Mulberry and Vine will temporarily close its doors on November 13
Weekday lunch spot Mulberry and Vine is taking a break. In an email to customers on Tuesday, owner Michelle Gauthier shared that the small chain of five fast-casual restaurants will close its doors on Friday, November 13 at 3 p.m. There’s no official reopening date on the calendar, but Gauthier tells Eater that the closing is only temporary and that the restaurants will likely return in February or March of 2021. “Winter is always our slowest time, plus the rise in COVID cases just didn’t make sense to stay open right now,” she says, pointing to a recent surge in positive coronavirus cases in New York, New Jersey, and elsewhere.
Like many of the city’s fast-casual restaurants, Mulberry and Vine has been hard-hit by the steep decline in office workers in Manhattan, beginning in March when Gov. Andrew Cuomo ordered all non-essential workers to stay at home. Gauthier has tried everything to keep her restaurants afloat in the meantime, including negotiating rent relief with her landlords, reducing expenses, expanding delivery services, and introducing new menu items, but “it was not enough,” she says. In May, the restaurant opened its doors for a week after receiving a loan through the Paycheck Protection Program, but reopening “was a massive fail,” Gauthier told neighborhood blog Tribeca Citizen at the time. “Our sales were so low that it actually cost me more money to be open than to just stay closed.”
Gauthier opened the first location of Mulberry and Vine at 73 Warren Street, between Greenwich Street and West Broadway, in 2013. The first-time restaurateur followed-up with a second location in Nomad in 2015 and added three additional restaurants — two in Midtown, one in Dumbo — three years later in 2018.
In other news
— The Street Vendor Project, a group that represents thousands of food carts and trucks across the city, will march across the Brooklyn Bridge tomorrow, calling on elected officials to include food vendors in restaurant relief and expand the number of vending permits in the city. The march begins at 11:30 a.m. at Korean War Veterans Plaza in Brooklyn.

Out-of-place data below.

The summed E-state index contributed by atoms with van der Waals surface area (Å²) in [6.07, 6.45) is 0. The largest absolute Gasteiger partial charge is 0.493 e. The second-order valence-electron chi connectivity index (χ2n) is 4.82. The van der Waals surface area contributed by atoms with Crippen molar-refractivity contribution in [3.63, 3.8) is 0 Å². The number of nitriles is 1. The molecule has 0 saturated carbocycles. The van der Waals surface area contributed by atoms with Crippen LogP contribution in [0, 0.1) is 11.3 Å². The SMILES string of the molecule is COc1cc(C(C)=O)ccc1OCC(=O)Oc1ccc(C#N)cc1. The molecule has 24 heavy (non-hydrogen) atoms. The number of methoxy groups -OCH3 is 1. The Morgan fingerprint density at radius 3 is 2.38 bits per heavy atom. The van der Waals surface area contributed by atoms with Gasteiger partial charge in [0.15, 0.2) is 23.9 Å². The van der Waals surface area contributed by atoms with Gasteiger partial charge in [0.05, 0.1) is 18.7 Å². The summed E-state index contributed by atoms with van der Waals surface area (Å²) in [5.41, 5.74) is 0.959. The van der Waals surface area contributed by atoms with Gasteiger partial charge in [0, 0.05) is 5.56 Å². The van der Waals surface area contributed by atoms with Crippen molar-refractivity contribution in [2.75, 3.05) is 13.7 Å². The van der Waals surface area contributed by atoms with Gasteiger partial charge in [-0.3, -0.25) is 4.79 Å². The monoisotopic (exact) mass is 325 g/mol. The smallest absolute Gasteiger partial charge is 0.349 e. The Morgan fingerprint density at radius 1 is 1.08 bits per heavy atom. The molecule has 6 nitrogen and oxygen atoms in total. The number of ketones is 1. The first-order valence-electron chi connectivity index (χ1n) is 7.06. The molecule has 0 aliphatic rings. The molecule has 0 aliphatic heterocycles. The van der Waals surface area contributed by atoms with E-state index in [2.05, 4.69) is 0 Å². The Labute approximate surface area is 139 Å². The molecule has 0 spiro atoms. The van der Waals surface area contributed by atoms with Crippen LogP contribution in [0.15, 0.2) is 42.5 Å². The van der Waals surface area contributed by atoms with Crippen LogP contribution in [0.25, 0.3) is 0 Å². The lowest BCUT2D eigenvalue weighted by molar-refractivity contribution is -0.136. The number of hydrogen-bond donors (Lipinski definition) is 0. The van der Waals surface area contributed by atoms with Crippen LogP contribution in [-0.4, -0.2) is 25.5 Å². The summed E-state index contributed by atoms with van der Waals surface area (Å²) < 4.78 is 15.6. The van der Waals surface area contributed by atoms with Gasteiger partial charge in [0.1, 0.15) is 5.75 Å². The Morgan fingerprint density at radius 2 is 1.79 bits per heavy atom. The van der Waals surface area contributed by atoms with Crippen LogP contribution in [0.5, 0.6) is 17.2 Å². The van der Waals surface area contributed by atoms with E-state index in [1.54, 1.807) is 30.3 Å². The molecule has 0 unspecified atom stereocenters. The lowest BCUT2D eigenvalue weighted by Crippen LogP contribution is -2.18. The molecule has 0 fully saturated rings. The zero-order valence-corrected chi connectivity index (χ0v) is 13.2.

— Popular NYC restaurants including LoLo’s Seafood Shack, Harlem Shake, and Kokomo are participating in Black Restaurant Week, a week-long event that kicks off on Friday, November 13 in partnership with Pepsi and Bacardi.
— A new cafe with iceless curling, outdoor dining bubbles, and small bites opens its doors in Bryant Park today. The aptly-named Curling Cafe is open Wednesday through Sunday by reservation.
— West Harlem restaurant ROKC is out with a new winter cocktail menu, which includes several warm options and 39 drinks in total. The restaurant’s second spot on the Upper East Side, NR, has expanded its list of drinks, as well.
— Pop-up restaurant Both/And is selling kimchi by the pint ($18) and quart ($32) to benefit different local organizations each month. For November, its sales will go to Abolition Park and mutual aid network Bed-Stuy Strong.
— Grub Street steps inside Yellow Rose, a Texas-style pop up from Superiority Burger and Emmy Squared alums.
— New York Times Times critic Pete Wells visits Silver Apricot this week, the newly opened West Village restaurant from Simone Tong.
— We won’t blame you if you order this heavy-hitting Thanksgiving dinner from Frenchette. The restaurant is taking orders until Wednesday, November 18.
— When you put it that way:
Creative nonfiction writers be like:— Jake Wolff (@Jake_Wolff) November 10, 2020
I first ate a hotdog when I was six years old. I remember the taste, the scent, the summer.
Hot dogs were invented in 1693 by Steven Hotdog. According to Scientific American, the hotdog is